The dominant phyla across the skin groups were Proteobacteria (37.9 to 86.2%) and Firmicutes (3.3% to 42.5) (Fig. 1A). These phyla have all been reported previously on the human face skin (Grice et al., 2009). The unclassified phyla averaged <1.6% (Fig. 1). Figure 2 showed the community distributions at the GLOTU level, in order of their community relatedness (clustering dendrogram on the left). For the young adults, abundant genera included Staphylococcus in phylum Firmicutes (elderly.hea 9.5%, middle.hea 23.4%, teenage.acn 19.6% and teenage.hea 17.6%), Propionibacterium in phylum Actinobacteria (elderly.hea 0.9%, middle.hea 7.0%, teenage.acn 23.3% and teenage.hea 1.8%) and Corynebacterium in phylum Actinobacteria (elderly.hea 2.4%, middle.hea 3.8%, teenage.acn 3.9% and teenage.hea 9.4%). For the elderly adults the abundant genera were an unclassified genus in the order Rhizobiales in class Alphaproteobacteria, phylum Proteobacteria (elderly.hea subgroups comprised 32.1% in average, middle.hea 31.3%, teenage.acn 17.5% and teenage.hea 15.3%) and Sphingomonas in phylum Proteobacteria (elderly.hea 6.4%, middle.hea 9.4%, teenage.acn 1.3% and teenage.hea 2.24%). Other prevalent bacteria included Pseudoalteromonas in phylum Proteobacteria (elderly.hea 13.9%, middle.hea 3.0%, teenage.acn 3.1% and teenage.hea 10.0%) and Stenotrophomonas in phylum Proteobacteria (elderly.hea 3.2%, middle.hea 8.3%, teenage.acn 3.7% and teenage.hea 2.7%) (Fig. 2).

Diversity and relative abundances of bacterial community compositions (as GLOTU) among the 10 subgroups.

Figure 2: Diversity and relative abundances of bacterial community compositions (as GLOTU) among the 10 subgroups.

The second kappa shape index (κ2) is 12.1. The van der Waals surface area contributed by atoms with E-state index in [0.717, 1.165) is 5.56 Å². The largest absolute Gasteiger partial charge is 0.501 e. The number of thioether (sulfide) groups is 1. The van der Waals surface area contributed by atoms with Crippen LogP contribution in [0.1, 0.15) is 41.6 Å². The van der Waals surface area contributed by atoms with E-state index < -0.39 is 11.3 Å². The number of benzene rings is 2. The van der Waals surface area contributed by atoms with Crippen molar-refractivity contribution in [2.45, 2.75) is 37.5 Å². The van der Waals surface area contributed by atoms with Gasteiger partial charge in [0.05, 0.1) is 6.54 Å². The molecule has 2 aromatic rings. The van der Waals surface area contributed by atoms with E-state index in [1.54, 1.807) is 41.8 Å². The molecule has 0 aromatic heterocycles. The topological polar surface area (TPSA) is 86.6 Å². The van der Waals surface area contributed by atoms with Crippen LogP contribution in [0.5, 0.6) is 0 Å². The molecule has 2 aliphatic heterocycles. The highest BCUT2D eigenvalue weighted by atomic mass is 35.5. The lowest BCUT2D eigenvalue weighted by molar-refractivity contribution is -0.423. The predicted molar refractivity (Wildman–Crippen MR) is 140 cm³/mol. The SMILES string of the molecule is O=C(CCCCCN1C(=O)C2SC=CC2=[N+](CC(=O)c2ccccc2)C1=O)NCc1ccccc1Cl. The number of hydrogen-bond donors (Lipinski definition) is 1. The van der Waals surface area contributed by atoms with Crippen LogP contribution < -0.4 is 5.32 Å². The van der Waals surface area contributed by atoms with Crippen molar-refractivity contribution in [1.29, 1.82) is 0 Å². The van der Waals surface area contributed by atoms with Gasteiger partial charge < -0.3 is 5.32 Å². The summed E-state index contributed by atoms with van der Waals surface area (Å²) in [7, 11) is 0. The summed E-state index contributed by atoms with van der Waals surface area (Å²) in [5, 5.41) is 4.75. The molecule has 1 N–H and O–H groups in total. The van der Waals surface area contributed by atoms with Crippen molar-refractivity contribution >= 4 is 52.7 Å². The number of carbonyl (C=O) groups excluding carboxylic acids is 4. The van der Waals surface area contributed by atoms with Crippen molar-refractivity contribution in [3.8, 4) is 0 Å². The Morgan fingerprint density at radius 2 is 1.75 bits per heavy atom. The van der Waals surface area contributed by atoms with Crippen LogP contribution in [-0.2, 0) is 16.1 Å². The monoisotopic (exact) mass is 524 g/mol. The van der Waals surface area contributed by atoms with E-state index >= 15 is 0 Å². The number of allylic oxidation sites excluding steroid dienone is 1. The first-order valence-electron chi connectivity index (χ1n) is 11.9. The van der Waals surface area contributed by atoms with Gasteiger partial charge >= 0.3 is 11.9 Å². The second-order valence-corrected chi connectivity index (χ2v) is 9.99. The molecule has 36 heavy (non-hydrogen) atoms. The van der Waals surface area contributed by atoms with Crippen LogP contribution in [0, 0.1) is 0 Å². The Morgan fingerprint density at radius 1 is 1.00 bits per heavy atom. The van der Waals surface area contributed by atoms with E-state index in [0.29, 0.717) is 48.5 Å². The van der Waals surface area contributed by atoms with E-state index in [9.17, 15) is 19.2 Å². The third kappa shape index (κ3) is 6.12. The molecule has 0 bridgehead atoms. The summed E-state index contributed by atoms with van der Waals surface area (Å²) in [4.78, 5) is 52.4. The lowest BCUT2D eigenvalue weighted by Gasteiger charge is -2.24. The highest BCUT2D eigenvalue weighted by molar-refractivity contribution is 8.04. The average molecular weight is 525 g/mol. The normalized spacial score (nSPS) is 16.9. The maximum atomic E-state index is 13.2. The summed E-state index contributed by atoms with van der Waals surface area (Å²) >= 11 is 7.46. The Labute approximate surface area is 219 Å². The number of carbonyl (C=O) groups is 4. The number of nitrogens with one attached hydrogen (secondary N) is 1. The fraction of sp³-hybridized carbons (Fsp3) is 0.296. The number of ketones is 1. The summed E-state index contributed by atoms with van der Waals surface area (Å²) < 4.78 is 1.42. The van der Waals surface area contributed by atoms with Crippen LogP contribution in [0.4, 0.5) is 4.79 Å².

Subgroups are clustered by dendrogram computed with Morisita-Horn dissimilarity indices: teenage (red), middle-aged (green) and elderly (navy). Bacterial genera of <0.05% relative abundance are not displayed.

Furthermore, the 16S rDNA V3–V4 sequences could phylotype Staphylococcus and Propionibacterium to the species level. Staphylococcus was found to mainly belong S. epidermidis (elderly.hea 3.13%, middle.hea 17.4%, teenage.acn 14.4% and teenage.hea 8.58%) and an unclassified OTU species (elderly.hea 5.54%, middle.hea 5.80%, teenage.acn 4.36% and teenage.hea 8.29%). The remaining species (<1%), in decreasing order of abundance, were S. saprophyticus, S. aureus, S. haemolyticus, S. lugdunensis, S. pettenkoferi, S. sciuri and S. succinus. Analysis at the species level found community differences between teenage.hea and teenage.acn, that the abundance of S. epidermidis was about two-fold greater in teenage.acn, and the third most common Staphylococcus species after the remaining unclassified in the teenage.acn was S. aureus, whereas that in the teenage.hea was S. saprophyticus. For Propionibacterium, the main species was P. acnes in teenage.acn (elderly.hea 0.76%, middle.hea 6.62%, teenage.acn 22.5% and teenage.hea 1.53%), while the rest (<1%) were an unclassified species and P. granulosum.

Venn diagram illustrating the overlapping GLOTUs among the four merged subject groups.

Figure 3: Venn diagram illustrating the overlapping GLOTUs among the four merged subject groups.

In summary, at the phylum level, Proteobacterium was prevalent in the elderly and middle aged, and Actinobacteria and Firmicutes in the young adults (both healthy and acne skins). At the genus level, Rhizobiales (unclassified genus) and Sphingomonas were prevalent in the elderly and middle-aged, Pseudoalteromonas in the elderly and normal young adults and Stenotrophomonas in the middle-aged and acne young adults. Propionibacterium (P. acnes) were prevalent in the acne young adults. Staphylococcus (S. epidermidis, S. saprophyticus, S. aureus and unclassified species) and Corynebacterium were prevalent in the middle-aged, and normal and acne young adults (Fig. 2). The similarity in the microbial population structures across groups caused the phylogenetic analysis (Fig. 2) to cluster cheeks and foreheads of the same corresponding groups (intragroup correlation), and young adults (in particular teenage.hea) separate from the elderly (intergroup variation).